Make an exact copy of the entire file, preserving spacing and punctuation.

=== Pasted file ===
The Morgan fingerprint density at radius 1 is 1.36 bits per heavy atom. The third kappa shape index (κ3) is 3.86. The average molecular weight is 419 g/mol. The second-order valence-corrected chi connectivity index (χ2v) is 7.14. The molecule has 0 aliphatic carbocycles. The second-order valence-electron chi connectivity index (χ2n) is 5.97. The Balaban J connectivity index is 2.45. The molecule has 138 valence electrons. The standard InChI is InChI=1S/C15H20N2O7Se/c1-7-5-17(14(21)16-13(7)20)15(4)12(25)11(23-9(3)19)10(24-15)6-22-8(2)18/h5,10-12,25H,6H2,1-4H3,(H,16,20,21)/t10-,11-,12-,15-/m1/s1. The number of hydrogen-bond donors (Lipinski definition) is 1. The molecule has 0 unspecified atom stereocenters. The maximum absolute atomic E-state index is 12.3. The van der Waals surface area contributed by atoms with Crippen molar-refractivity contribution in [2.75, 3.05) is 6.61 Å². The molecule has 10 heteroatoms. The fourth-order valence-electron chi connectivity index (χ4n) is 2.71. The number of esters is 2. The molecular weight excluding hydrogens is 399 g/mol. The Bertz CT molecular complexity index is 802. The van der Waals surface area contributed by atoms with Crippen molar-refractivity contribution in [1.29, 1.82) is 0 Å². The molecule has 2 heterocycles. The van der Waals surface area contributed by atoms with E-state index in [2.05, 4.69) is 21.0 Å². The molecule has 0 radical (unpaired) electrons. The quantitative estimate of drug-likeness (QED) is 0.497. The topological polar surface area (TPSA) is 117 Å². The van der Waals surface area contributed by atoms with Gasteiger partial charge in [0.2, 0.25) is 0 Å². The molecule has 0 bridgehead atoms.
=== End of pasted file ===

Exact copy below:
The Morgan fingerprint density at radius 1 is 1.36 bits per heavy atom. The third kappa shape index (κ3) is 3.86. The average molecular weight is 419 g/mol. The second-order valence-corrected chi connectivity index (χ2v) is 7.14. The molecule has 0 aliphatic carbocycles. The second-order valence-electron chi connectivity index (χ2n) is 5.97. The Balaban J connectivity index is 2.45. The molecule has 138 valence electrons. The standard InChI is InChI=1S/C15H20N2O7Se/c1-7-5-17(14(21)16-13(7)20)15(4)12(25)11(23-9(3)19)10(24-15)6-22-8(2)18/h5,10-12,25H,6H2,1-4H3,(H,16,20,21)/t10-,11-,12-,15-/m1/s1. The number of hydrogen-bond donors (Lipinski definition) is 1. The molecule has 0 unspecified atom stereocenters. The maximum absolute atomic E-state index is 12.3. The van der Waals surface area contributed by atoms with Crippen molar-refractivity contribution in [2.75, 3.05) is 6.61 Å². The molecule has 10 heteroatoms. The fourth-order valence-electron chi connectivity index (χ4n) is 2.71. The number of esters is 2. The molecular weight excluding hydrogens is 399 g/mol. The Bertz CT molecular complexity index is 802. The van der Waals surface area contributed by atoms with Crippen molar-refractivity contribution in [1.29, 1.82) is 0 Å². The molecule has 2 heterocycles. The van der Waals surface area contributed by atoms with E-state index in [2.05, 4.69) is 21.0 Å². The molecule has 0 radical (unpaired) electrons. The quantitative estimate of drug-likeness (QED) is 0.497. The topological polar surface area (TPSA) is 117 Å². The van der Waals surface area contributed by atoms with Gasteiger partial charge in [0.2, 0.25) is 0 Å². The molecule has 0 bridgehead atoms.